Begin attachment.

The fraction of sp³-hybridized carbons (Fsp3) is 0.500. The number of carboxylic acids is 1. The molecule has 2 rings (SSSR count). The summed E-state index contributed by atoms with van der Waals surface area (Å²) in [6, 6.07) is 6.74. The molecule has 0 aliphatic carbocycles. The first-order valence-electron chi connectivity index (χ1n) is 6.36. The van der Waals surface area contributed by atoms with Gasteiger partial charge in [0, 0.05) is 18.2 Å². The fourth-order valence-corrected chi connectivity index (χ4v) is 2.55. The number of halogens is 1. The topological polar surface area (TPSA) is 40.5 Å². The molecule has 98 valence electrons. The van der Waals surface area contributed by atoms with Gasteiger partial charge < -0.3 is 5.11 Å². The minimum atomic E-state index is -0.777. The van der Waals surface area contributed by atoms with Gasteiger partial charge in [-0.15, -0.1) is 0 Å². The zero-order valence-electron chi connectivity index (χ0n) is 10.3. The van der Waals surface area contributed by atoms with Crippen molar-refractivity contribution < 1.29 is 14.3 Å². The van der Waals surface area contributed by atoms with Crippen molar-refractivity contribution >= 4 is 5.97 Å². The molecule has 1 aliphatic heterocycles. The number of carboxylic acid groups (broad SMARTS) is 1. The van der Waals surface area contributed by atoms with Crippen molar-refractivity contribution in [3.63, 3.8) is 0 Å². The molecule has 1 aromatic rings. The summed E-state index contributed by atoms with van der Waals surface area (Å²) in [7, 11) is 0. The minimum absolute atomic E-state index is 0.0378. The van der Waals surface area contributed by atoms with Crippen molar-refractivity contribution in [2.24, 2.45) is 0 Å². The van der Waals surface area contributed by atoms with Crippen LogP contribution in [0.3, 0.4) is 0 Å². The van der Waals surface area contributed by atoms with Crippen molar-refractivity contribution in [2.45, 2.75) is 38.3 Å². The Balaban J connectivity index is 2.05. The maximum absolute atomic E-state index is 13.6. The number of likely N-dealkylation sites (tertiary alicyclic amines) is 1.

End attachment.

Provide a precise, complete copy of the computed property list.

The fraction of sp³-hybridized carbons (Fsp3) is 0.500. The number of carboxylic acids is 1. The molecule has 2 rings (SSSR count). The summed E-state index contributed by atoms with van der Waals surface area (Å²) in [6, 6.07) is 6.74. The molecule has 0 aliphatic carbocycles. The first-order valence-electron chi connectivity index (χ1n) is 6.36. The van der Waals surface area contributed by atoms with Gasteiger partial charge in [0, 0.05) is 18.2 Å². The fourth-order valence-corrected chi connectivity index (χ4v) is 2.55. The number of halogens is 1. The topological polar surface area (TPSA) is 40.5 Å². The molecule has 98 valence electrons. The van der Waals surface area contributed by atoms with Gasteiger partial charge < -0.3 is 5.11 Å². The minimum atomic E-state index is -0.777. The van der Waals surface area contributed by atoms with Gasteiger partial charge in [-0.15, -0.1) is 0 Å². The zero-order valence-electron chi connectivity index (χ0n) is 10.3. The van der Waals surface area contributed by atoms with Crippen molar-refractivity contribution < 1.29 is 14.3 Å². The van der Waals surface area contributed by atoms with Crippen molar-refractivity contribution >= 4 is 5.97 Å². The molecule has 1 aliphatic heterocycles. The number of carboxylic acid groups (broad SMARTS) is 1. The van der Waals surface area contributed by atoms with Crippen molar-refractivity contribution in [3.63, 3.8) is 0 Å². The molecule has 1 aromatic rings. The summed E-state index contributed by atoms with van der Waals surface area (Å²) in [7, 11) is 0. The minimum absolute atomic E-state index is 0.0378. The van der Waals surface area contributed by atoms with Crippen molar-refractivity contribution in [2.24, 2.45) is 0 Å². The van der Waals surface area contributed by atoms with Crippen LogP contribution in [0.3, 0.4) is 0 Å². The van der Waals surface area contributed by atoms with Crippen molar-refractivity contribution in [2.45, 2.75) is 38.3 Å². The Balaban J connectivity index is 2.05. The maximum absolute atomic E-state index is 13.6. The number of likely N-dealkylation sites (tertiary alicyclic amines) is 1.